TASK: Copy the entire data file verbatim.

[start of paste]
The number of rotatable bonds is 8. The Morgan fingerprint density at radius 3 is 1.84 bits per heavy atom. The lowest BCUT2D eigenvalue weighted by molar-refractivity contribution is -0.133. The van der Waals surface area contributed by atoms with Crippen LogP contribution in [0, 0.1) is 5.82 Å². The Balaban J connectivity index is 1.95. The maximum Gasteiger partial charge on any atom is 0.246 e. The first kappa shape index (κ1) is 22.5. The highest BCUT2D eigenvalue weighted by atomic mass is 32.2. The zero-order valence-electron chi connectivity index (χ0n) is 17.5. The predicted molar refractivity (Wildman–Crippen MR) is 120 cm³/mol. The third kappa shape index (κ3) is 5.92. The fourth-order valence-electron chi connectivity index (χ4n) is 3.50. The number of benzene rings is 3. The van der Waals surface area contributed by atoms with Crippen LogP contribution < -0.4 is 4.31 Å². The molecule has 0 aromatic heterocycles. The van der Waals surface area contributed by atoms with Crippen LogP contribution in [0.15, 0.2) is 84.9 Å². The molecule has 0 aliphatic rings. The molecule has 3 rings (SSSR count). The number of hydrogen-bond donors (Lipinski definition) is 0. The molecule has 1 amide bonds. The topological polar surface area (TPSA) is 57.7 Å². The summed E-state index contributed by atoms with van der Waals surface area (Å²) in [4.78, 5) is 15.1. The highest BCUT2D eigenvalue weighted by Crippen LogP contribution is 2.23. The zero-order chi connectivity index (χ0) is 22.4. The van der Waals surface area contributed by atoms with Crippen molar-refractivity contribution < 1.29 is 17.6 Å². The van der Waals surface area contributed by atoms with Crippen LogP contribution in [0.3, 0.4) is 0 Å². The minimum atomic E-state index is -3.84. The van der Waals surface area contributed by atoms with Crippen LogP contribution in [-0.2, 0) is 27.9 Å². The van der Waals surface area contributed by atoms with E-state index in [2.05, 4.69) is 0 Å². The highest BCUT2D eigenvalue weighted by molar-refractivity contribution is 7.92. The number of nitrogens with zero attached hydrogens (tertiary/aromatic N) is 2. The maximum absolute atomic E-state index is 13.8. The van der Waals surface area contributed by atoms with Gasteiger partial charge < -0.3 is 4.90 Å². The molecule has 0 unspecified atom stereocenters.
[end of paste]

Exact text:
The number of rotatable bonds is 8. The Morgan fingerprint density at radius 3 is 1.84 bits per heavy atom. The lowest BCUT2D eigenvalue weighted by molar-refractivity contribution is -0.133. The van der Waals surface area contributed by atoms with Crippen LogP contribution in [0, 0.1) is 5.82 Å². The Balaban J connectivity index is 1.95. The maximum Gasteiger partial charge on any atom is 0.246 e. The first kappa shape index (κ1) is 22.5. The highest BCUT2D eigenvalue weighted by atomic mass is 32.2. The zero-order valence-electron chi connectivity index (χ0n) is 17.5. The predicted molar refractivity (Wildman–Crippen MR) is 120 cm³/mol. The third kappa shape index (κ3) is 5.92. The fourth-order valence-electron chi connectivity index (χ4n) is 3.50. The number of benzene rings is 3. The van der Waals surface area contributed by atoms with Crippen LogP contribution < -0.4 is 4.31 Å². The molecule has 0 aromatic heterocycles. The van der Waals surface area contributed by atoms with Crippen LogP contribution in [0.15, 0.2) is 84.9 Å². The molecule has 0 aliphatic rings. The molecule has 3 rings (SSSR count). The number of hydrogen-bond donors (Lipinski definition) is 0. The molecule has 1 amide bonds. The topological polar surface area (TPSA) is 57.7 Å². The summed E-state index contributed by atoms with van der Waals surface area (Å²) in [4.78, 5) is 15.1. The highest BCUT2D eigenvalue weighted by Crippen LogP contribution is 2.23. The zero-order chi connectivity index (χ0) is 22.4. The van der Waals surface area contributed by atoms with Crippen molar-refractivity contribution < 1.29 is 17.6 Å². The van der Waals surface area contributed by atoms with Crippen LogP contribution in [0.3, 0.4) is 0 Å². The minimum atomic E-state index is -3.84. The van der Waals surface area contributed by atoms with Crippen LogP contribution in [-0.2, 0) is 27.9 Å². The van der Waals surface area contributed by atoms with E-state index in [2.05, 4.69) is 0 Å². The highest BCUT2D eigenvalue weighted by molar-refractivity contribution is 7.92. The number of nitrogens with zero attached hydrogens (tertiary/aromatic N) is 2. The maximum absolute atomic E-state index is 13.8. The van der Waals surface area contributed by atoms with Gasteiger partial charge < -0.3 is 4.90 Å². The molecule has 0 unspecified atom stereocenters.